The State Department’s crisis staff is still in full swing on the 23rd day of the war. It is one of the State Department’s oldest crisis teams. The Sudanese work crew lasted about three weeks. They are now in their fourth week.
There is no indication that the situation is heading downward. On Friday evening, there were reports that Israel was escalating its attacks against the Gaza Strip and “expanding” its ground operations. A day later, Prime Minister Benjamin Netanyahu said they were in the “second phase” of the war.
– How did you react to this news? – What does it mean for the work you do here?
The work we do here is still largely focused on Norwegian citizens who are in Gaza and want to leave. At the weekend, there was a situation where we did not communicate with them for periods, because there were no communication options to enter or exit, says Lovaas to Dagbladet ahead of today’s status meeting.
As Lovas says, the situation on the ground was not clear. At the weekend, several Palestinian mobile operators reported that there was no phone or internet coverage for more than two million people living there. It should be a bit on the way back now.
-What does he have? the To tell their work?
– This makes it very demanding. Now, thankfully, we’re on the road again, so we’re communicating a little more. But we don’t know if there will be new lapses like this again, and then we are left without any means of communication. It has a great practical result. It also makes it more difficult for relatives here in Norway, who are in a more difficult situation and cannot contact their relatives.
Lovas says there are still more than 200 Norwegian citizens in Gaza, and they know some of them have been infected.
– How were they injured, were they in air strikes?
– I will not comment on injuries.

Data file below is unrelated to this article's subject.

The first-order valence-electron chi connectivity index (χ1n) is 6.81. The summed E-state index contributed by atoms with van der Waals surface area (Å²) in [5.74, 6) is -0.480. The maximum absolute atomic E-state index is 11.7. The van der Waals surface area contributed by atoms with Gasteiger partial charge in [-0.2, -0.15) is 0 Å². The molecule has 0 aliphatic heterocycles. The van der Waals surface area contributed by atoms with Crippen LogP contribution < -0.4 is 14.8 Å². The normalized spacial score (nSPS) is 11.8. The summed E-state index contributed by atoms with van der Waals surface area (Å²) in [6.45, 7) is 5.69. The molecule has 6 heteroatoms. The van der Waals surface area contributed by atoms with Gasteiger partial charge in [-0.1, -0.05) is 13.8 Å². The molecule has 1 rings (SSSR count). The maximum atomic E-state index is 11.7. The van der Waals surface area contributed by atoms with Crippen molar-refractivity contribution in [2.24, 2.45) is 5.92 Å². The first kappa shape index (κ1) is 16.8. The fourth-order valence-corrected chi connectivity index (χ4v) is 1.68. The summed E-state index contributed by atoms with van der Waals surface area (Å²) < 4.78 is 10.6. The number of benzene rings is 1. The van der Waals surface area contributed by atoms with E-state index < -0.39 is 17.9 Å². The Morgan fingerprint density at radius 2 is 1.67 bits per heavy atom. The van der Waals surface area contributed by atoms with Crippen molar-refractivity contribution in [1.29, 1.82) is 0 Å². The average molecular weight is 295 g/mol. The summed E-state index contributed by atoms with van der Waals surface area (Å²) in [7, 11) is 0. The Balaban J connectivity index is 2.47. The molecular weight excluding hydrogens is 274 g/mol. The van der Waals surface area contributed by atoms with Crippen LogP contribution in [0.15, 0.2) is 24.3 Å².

-Are there children among those infected?
– I will not comment on that either.
– Did the number of infected people increase over the weekend?
– We don’t know that more people were infected over the weekend, but again – communication options have presented challenges for us in the last few days.
– But we try to be in contact with those there, including their relatives. The crisis manager adds that they have the option to call here and send messages on WhatsApp or email, around the clock.
– What do you say to those there and their relatives?
– There are, of course, many who feel extremely distraught and afraid for their loved ones. These are difficult conversations. What makes it very difficult for us is that we are ready to help, but Norwegian citizens, as well as citizens from other countries, are not escaping across the border into Egypt. Therefore, it is important for us to stay in touch and show that we are doing our best. That we transmit information, falsify, and prepare for it when Citizens flee.
The Ministry of Foreign Affairs has carried out extensive mobilization. Before the status meeting begins, State Department staff from the Representative Office in Palestine, the Embassy in Tel Aviv in Israel, the Embassy in Cairo in Egypt, the Embassy in Amman in Jordan, and the Embassy in Beirut in Lebanon communicate on a screen in the front of the room.
A representative of the Health Directorate will also participate in the meeting.
Løvaas says they have hired all the staff they can.
– What’s high on the agenda moving forward?
– High on the agenda of this meeting and previous meetings for some time is to obtain all possible information through the diplomatic channels that we use, to know when, where and how we can act further to get the Norwegian citizens out. . In addition to those in Cairo, Egypt, we also have emergency teams stationed in Cyprus.
They also follow how the situation develops in other countries.
– For example, in Lebanon we issued a high travel advisory We asked Norwegian citizens to leave the country as long as there are business opportunities. This is an indication that it may be difficult for us to contribute if the situation there develops. We see that in the situation in Gaza now. We are ready to provide assistance, but neither we nor other countries can do so under the current situation. This is also the topic of the meetings – what kind of consequences the recent developments on the ground will have for Norwegian citizens in Gaza and what we can do next. What’s next, says crisis manager Lovaas.
She adds: “It is a difficult picture and a different crisis in many ways that we are dealing with now.”
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